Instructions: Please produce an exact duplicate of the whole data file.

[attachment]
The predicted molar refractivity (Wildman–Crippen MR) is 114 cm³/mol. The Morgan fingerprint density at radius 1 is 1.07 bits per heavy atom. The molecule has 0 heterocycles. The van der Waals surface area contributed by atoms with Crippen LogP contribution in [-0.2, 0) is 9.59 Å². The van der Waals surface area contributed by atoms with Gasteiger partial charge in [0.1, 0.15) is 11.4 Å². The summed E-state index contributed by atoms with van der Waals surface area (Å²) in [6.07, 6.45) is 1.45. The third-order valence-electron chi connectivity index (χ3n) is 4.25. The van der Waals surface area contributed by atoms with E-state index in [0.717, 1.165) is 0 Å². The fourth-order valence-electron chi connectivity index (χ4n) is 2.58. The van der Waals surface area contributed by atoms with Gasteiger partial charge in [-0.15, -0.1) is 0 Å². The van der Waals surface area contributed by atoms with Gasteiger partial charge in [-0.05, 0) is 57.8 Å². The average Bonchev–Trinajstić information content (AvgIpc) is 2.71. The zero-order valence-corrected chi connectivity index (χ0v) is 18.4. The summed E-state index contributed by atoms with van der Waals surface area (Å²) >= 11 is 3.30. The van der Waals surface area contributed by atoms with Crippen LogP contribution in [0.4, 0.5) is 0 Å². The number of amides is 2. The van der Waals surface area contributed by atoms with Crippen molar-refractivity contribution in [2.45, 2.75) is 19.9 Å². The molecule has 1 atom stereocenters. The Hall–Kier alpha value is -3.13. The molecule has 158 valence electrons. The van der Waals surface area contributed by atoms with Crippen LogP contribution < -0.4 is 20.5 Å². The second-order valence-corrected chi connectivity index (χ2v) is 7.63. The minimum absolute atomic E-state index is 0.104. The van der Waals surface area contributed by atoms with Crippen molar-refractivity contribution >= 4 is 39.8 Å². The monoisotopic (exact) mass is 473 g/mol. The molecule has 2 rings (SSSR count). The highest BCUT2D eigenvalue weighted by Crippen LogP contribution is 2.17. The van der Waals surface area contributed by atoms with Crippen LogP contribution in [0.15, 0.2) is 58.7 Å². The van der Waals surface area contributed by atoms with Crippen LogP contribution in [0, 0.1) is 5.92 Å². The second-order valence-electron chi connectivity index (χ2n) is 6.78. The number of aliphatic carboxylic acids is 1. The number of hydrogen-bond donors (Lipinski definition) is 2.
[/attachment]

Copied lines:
The predicted molar refractivity (Wildman–Crippen MR) is 114 cm³/mol. The Morgan fingerprint density at radius 1 is 1.07 bits per heavy atom. The molecule has 0 heterocycles. The van der Waals surface area contributed by atoms with Crippen LogP contribution in [-0.2, 0) is 9.59 Å². The van der Waals surface area contributed by atoms with Gasteiger partial charge in [0.1, 0.15) is 11.4 Å². The summed E-state index contributed by atoms with van der Waals surface area (Å²) in [6.07, 6.45) is 1.45. The third-order valence-electron chi connectivity index (χ3n) is 4.25. The van der Waals surface area contributed by atoms with E-state index in [0.717, 1.165) is 0 Å². The fourth-order valence-electron chi connectivity index (χ4n) is 2.58. The van der Waals surface area contributed by atoms with Gasteiger partial charge in [-0.15, -0.1) is 0 Å². The van der Waals surface area contributed by atoms with Gasteiger partial charge in [-0.05, 0) is 57.8 Å². The average Bonchev–Trinajstić information content (AvgIpc) is 2.71. The zero-order valence-corrected chi connectivity index (χ0v) is 18.4. The summed E-state index contributed by atoms with van der Waals surface area (Å²) >= 11 is 3.30. The van der Waals surface area contributed by atoms with Crippen LogP contribution in [0.4, 0.5) is 0 Å². The number of amides is 2. The van der Waals surface area contributed by atoms with Crippen molar-refractivity contribution in [2.45, 2.75) is 19.9 Å². The molecule has 1 atom stereocenters. The Hall–Kier alpha value is -3.13. The molecule has 158 valence electrons. The van der Waals surface area contributed by atoms with Crippen LogP contribution < -0.4 is 20.5 Å². The second-order valence-corrected chi connectivity index (χ2v) is 7.63. The minimum absolute atomic E-state index is 0.104. The van der Waals surface area contributed by atoms with Crippen molar-refractivity contribution >= 4 is 39.8 Å². The monoisotopic (exact) mass is 473 g/mol. The molecule has 2 rings (SSSR count). The highest BCUT2D eigenvalue weighted by Crippen LogP contribution is 2.17. The van der Waals surface area contributed by atoms with Crippen LogP contribution in [0.15, 0.2) is 58.7 Å². The van der Waals surface area contributed by atoms with Crippen LogP contribution in [0, 0.1) is 5.92 Å². The second-order valence-electron chi connectivity index (χ2n) is 6.78. The number of aliphatic carboxylic acids is 1. The number of hydrogen-bond donors (Lipinski definition) is 2.